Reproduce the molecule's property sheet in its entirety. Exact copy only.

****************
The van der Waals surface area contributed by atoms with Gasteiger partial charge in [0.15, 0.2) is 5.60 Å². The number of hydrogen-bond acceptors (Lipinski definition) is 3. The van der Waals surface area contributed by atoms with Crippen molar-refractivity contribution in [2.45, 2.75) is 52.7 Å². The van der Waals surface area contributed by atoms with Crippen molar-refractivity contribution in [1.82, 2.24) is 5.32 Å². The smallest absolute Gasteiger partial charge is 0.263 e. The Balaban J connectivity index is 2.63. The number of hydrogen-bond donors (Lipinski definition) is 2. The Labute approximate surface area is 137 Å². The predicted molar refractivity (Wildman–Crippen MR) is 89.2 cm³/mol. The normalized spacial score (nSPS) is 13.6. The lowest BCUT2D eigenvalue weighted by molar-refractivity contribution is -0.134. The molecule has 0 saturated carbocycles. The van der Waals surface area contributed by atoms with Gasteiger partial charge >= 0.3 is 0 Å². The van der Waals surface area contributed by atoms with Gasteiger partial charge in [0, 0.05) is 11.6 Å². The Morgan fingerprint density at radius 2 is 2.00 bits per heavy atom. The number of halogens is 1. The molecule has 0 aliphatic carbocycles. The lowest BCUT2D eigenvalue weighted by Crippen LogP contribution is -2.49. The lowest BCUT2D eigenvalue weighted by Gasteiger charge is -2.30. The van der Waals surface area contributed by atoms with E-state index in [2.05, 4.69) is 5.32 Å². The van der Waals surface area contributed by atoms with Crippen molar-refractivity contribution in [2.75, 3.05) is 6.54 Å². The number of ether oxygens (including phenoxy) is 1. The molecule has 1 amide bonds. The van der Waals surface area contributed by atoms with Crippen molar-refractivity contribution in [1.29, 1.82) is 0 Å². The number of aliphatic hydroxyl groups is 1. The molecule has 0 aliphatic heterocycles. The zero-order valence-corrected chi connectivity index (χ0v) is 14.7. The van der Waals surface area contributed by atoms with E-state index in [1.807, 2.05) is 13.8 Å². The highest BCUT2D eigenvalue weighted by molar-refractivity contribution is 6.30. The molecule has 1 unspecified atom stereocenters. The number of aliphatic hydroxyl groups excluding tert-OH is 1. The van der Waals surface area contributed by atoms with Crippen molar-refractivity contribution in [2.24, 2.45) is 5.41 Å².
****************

The van der Waals surface area contributed by atoms with Gasteiger partial charge in [0.15, 0.2) is 5.60 Å². The number of hydrogen-bond acceptors (Lipinski definition) is 3. The van der Waals surface area contributed by atoms with Crippen molar-refractivity contribution in [2.45, 2.75) is 52.7 Å². The van der Waals surface area contributed by atoms with Crippen molar-refractivity contribution in [1.82, 2.24) is 5.32 Å². The smallest absolute Gasteiger partial charge is 0.263 e. The Balaban J connectivity index is 2.63. The number of hydrogen-bond donors (Lipinski definition) is 2. The Labute approximate surface area is 137 Å². The predicted molar refractivity (Wildman–Crippen MR) is 89.2 cm³/mol. The normalized spacial score (nSPS) is 13.6. The lowest BCUT2D eigenvalue weighted by molar-refractivity contribution is -0.134. The molecule has 0 saturated carbocycles. The van der Waals surface area contributed by atoms with Gasteiger partial charge >= 0.3 is 0 Å². The van der Waals surface area contributed by atoms with Gasteiger partial charge in [0, 0.05) is 11.6 Å². The Morgan fingerprint density at radius 2 is 2.00 bits per heavy atom. The number of halogens is 1. The molecule has 0 aliphatic carbocycles. The lowest BCUT2D eigenvalue weighted by Crippen LogP contribution is -2.49. The lowest BCUT2D eigenvalue weighted by Gasteiger charge is -2.30. The van der Waals surface area contributed by atoms with E-state index in [2.05, 4.69) is 5.32 Å². The van der Waals surface area contributed by atoms with Crippen molar-refractivity contribution in [2.75, 3.05) is 6.54 Å². The number of ether oxygens (including phenoxy) is 1. The molecule has 1 amide bonds. The van der Waals surface area contributed by atoms with Crippen molar-refractivity contribution in [1.29, 1.82) is 0 Å². The number of aliphatic hydroxyl groups is 1. The molecule has 0 aliphatic heterocycles. The zero-order valence-corrected chi connectivity index (χ0v) is 14.7. The van der Waals surface area contributed by atoms with E-state index in [1.807, 2.05) is 13.8 Å². The highest BCUT2D eigenvalue weighted by molar-refractivity contribution is 6.30. The molecule has 1 unspecified atom stereocenters. The number of aliphatic hydroxyl groups excluding tert-OH is 1. The van der Waals surface area contributed by atoms with Crippen molar-refractivity contribution in [2.24, 2.45) is 5.41 Å².